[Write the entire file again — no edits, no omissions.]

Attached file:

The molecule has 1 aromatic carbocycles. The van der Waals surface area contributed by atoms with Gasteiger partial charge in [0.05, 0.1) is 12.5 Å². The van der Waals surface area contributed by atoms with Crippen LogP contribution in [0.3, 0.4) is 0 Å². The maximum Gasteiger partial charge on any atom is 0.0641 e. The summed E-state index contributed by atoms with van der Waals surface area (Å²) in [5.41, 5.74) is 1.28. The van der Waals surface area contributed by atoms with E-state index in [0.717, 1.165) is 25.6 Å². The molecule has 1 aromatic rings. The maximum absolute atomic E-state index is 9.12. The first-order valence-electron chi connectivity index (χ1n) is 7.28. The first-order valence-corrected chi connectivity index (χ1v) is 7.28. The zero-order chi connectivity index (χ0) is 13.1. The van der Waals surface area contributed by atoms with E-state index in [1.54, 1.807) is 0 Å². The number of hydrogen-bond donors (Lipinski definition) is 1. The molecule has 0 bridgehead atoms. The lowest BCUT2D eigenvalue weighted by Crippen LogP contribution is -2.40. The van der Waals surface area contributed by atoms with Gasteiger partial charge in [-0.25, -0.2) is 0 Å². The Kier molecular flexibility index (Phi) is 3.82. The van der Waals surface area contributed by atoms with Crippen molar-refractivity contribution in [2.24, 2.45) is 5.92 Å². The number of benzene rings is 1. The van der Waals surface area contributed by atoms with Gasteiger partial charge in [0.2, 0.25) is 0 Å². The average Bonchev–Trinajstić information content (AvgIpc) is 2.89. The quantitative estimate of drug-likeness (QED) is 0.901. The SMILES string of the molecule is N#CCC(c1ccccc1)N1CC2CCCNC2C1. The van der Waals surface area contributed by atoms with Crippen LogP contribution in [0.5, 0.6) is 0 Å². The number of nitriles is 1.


The molecule has 1 aromatic carbocycles. The van der Waals surface area contributed by atoms with Gasteiger partial charge in [0.05, 0.1) is 12.5 Å². The van der Waals surface area contributed by atoms with Crippen LogP contribution in [0.3, 0.4) is 0 Å². The maximum Gasteiger partial charge on any atom is 0.0641 e. The summed E-state index contributed by atoms with van der Waals surface area (Å²) in [5.41, 5.74) is 1.28. The van der Waals surface area contributed by atoms with E-state index in [0.717, 1.165) is 25.6 Å². The molecule has 1 aromatic rings. The maximum absolute atomic E-state index is 9.12. The first-order valence-electron chi connectivity index (χ1n) is 7.28. The first-order valence-corrected chi connectivity index (χ1v) is 7.28. The zero-order chi connectivity index (χ0) is 13.1. The van der Waals surface area contributed by atoms with E-state index in [1.54, 1.807) is 0 Å². The number of hydrogen-bond donors (Lipinski definition) is 1. The molecule has 0 bridgehead atoms. The lowest BCUT2D eigenvalue weighted by Crippen LogP contribution is -2.40. The van der Waals surface area contributed by atoms with Gasteiger partial charge in [-0.25, -0.2) is 0 Å². The Kier molecular flexibility index (Phi) is 3.82. The van der Waals surface area contributed by atoms with Crippen molar-refractivity contribution in [2.24, 2.45) is 5.92 Å². The number of benzene rings is 1. The van der Waals surface area contributed by atoms with Gasteiger partial charge in [0.2, 0.25) is 0 Å². The average Bonchev–Trinajstić information content (AvgIpc) is 2.89. The quantitative estimate of drug-likeness (QED) is 0.901. The SMILES string of the molecule is N#CCC(c1ccccc1)N1CC2CCCNC2C1. The van der Waals surface area contributed by atoms with Crippen LogP contribution in [0.5, 0.6) is 0 Å². The number of nitriles is 1.